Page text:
These photos are of something so mystical, magical, and rare!
Earlier this year we traveled to a spectacular cenote called Suytun just outside of the colonial city of Valladolid, Yucatan. As we descended the winding staircase into the water-filled cave, a huge rock came into view. On top of the rock was a small stone statue of a humanoid figure with what looked like offerings of some sort next to it. The backdrop for the scene was an emerald-green pool. It was the pool we had come to see, and possibly to swim in, but it was the stone statue and offerings that stole the show that day.
The son of the owner of the cenote (cave with water in it) was playing lifeguard and was happy to answer our questions about the little statue. He said it was a copy of an alux and that the real one was at the nearby farm where his grandmother lived. The young man also regaled us with stories about aluxes in the area and as always, I was intrigued by the stories. But it was when he told us that he would be happy to send us a photo of the actual alux that I felt my heart jump!
Now, an alux is a magical being and tracking down the facts about it is not an easy thing to do. Stories differ. (If you want to learn more about aluxes, check out this article.) But one thing they have in common is that they can be created by a very strong and knowledgeable shaman. My understanding is that the shaman creates the alux (this one was stone) and then they bring it to life.
So, what on earth does that mean?
Well, while it isn’t entirely clear, I do have some information about it from a friend who is a shaman and more information to add to that from other locals.
There is something physical that represents the alux. In this case it’s a stone carving. Through a series of rituals, the shaman “wakes it up.” Once it is woken up, the alux is free to move around at will, although the statues itself usually stays in one place (they have been known to move). The alux is made of air. It is nature personified. It can use the power of air to do whatever job it was created for. That usually means protecting farmland, animals, or a home. Stories have been told about tools being scattered all over a building site like a high wind threw them everywhere when the builders did not ask the alux guardian for permission before building. Some people have seen small rocks being thrown or even felt a slap, especially below the knees since aluxes are typically less than 2 feet high (I had this happen to me!) The magical creature can take form if it wants to and is seen often as a child, sometimes with a tiny dog as a friend!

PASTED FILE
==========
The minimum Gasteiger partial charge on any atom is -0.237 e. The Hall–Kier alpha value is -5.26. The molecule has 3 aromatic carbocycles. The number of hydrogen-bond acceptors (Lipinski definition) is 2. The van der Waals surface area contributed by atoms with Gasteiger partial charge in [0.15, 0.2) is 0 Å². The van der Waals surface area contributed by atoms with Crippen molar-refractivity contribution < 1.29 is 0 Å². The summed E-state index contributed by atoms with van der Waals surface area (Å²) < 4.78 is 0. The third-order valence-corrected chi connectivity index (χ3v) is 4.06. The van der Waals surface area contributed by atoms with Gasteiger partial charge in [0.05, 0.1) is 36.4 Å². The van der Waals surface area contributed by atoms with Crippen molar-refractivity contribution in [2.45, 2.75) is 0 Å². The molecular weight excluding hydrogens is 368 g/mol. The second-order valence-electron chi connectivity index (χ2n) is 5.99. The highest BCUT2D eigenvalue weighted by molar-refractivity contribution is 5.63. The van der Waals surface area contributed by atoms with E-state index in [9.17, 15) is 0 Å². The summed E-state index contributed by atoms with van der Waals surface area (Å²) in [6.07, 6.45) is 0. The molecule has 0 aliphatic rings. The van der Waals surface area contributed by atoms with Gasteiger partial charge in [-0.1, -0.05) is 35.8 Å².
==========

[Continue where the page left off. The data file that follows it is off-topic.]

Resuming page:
Now I have seen many alux houses and most of them have offerings, typically of liquor, water, fruit, tortillas, or money. BUT . . . I have NEVER seen an original statue that was woken up and became an active alux.
Until now. . .
After we spent time with the man at the cenote Suytun and he shared his stories with us, we exchanged contact information and he said he would send us photos of the real alux statue at his grandmother’s nearby farm. And a few days later he did!
I spent time gazing at them, trying to feel what I could feel, letting my intuition explore them.
What do YOU feel when you look at these amazing (and very rare) photos?
Wouldn’t it be cool to go visit them?
Looking forward to another adventure,